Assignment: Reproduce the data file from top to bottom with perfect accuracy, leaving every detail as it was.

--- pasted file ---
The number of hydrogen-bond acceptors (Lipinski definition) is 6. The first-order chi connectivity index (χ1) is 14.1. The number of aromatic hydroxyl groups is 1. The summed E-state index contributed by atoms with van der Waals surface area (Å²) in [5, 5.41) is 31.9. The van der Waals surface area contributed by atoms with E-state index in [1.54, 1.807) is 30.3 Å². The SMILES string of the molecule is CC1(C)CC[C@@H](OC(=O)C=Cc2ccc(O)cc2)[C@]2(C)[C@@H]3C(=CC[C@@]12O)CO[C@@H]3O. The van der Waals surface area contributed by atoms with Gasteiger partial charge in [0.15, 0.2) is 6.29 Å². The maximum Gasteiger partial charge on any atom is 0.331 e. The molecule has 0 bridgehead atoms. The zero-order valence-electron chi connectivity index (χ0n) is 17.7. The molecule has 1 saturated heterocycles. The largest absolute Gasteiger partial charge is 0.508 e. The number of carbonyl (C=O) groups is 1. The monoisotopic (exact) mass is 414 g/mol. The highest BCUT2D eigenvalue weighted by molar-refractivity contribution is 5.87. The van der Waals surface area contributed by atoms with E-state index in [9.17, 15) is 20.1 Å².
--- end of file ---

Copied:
The number of hydrogen-bond acceptors (Lipinski definition) is 6. The first-order chi connectivity index (χ1) is 14.1. The number of aromatic hydroxyl groups is 1. The summed E-state index contributed by atoms with van der Waals surface area (Å²) in [5, 5.41) is 31.9. The van der Waals surface area contributed by atoms with E-state index in [1.54, 1.807) is 30.3 Å². The SMILES string of the molecule is CC1(C)CC[C@@H](OC(=O)C=Cc2ccc(O)cc2)[C@]2(C)[C@@H]3C(=CC[C@@]12O)CO[C@@H]3O. The van der Waals surface area contributed by atoms with Gasteiger partial charge in [0.15, 0.2) is 6.29 Å². The maximum Gasteiger partial charge on any atom is 0.331 e. The molecule has 0 bridgehead atoms. The zero-order valence-electron chi connectivity index (χ0n) is 17.7. The molecule has 1 saturated heterocycles. The largest absolute Gasteiger partial charge is 0.508 e. The number of carbonyl (C=O) groups is 1. The monoisotopic (exact) mass is 414 g/mol. The highest BCUT2D eigenvalue weighted by molar-refractivity contribution is 5.87. The van der Waals surface area contributed by atoms with E-state index in [9.17, 15) is 20.1 Å².